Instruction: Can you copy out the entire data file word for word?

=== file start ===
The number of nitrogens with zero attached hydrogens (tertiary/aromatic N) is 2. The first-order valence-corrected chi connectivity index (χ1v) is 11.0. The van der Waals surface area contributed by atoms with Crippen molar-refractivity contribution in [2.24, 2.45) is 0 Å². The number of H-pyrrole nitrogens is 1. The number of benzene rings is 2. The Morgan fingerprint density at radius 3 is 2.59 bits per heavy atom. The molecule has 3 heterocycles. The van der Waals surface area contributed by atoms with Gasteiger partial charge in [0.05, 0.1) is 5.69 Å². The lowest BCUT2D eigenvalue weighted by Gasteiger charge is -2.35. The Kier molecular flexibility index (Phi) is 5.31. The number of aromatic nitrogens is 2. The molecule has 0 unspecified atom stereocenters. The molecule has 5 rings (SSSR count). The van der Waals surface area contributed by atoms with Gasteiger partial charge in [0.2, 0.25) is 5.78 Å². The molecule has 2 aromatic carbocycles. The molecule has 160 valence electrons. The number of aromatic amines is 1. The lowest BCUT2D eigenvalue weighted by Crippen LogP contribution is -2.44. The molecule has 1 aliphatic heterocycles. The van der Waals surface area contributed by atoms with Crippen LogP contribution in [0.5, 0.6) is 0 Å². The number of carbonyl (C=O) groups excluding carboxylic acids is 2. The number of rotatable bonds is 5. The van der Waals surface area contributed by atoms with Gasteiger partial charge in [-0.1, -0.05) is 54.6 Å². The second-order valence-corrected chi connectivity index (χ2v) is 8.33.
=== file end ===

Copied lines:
The number of nitrogens with zero attached hydrogens (tertiary/aromatic N) is 2. The first-order valence-corrected chi connectivity index (χ1v) is 11.0. The van der Waals surface area contributed by atoms with Crippen molar-refractivity contribution in [2.24, 2.45) is 0 Å². The number of H-pyrrole nitrogens is 1. The number of benzene rings is 2. The Morgan fingerprint density at radius 3 is 2.59 bits per heavy atom. The molecule has 3 heterocycles. The van der Waals surface area contributed by atoms with Gasteiger partial charge in [0.05, 0.1) is 5.69 Å². The lowest BCUT2D eigenvalue weighted by Gasteiger charge is -2.35. The Kier molecular flexibility index (Phi) is 5.31. The number of aromatic nitrogens is 2. The molecule has 0 unspecified atom stereocenters. The molecule has 5 rings (SSSR count). The van der Waals surface area contributed by atoms with Gasteiger partial charge in [0.2, 0.25) is 5.78 Å². The molecule has 2 aromatic carbocycles. The molecule has 160 valence electrons. The number of aromatic amines is 1. The lowest BCUT2D eigenvalue weighted by Crippen LogP contribution is -2.44. The molecule has 1 aliphatic heterocycles. The van der Waals surface area contributed by atoms with Crippen LogP contribution in [0.5, 0.6) is 0 Å². The number of carbonyl (C=O) groups excluding carboxylic acids is 2. The number of rotatable bonds is 5. The van der Waals surface area contributed by atoms with Gasteiger partial charge in [-0.1, -0.05) is 54.6 Å². The second-order valence-corrected chi connectivity index (χ2v) is 8.33.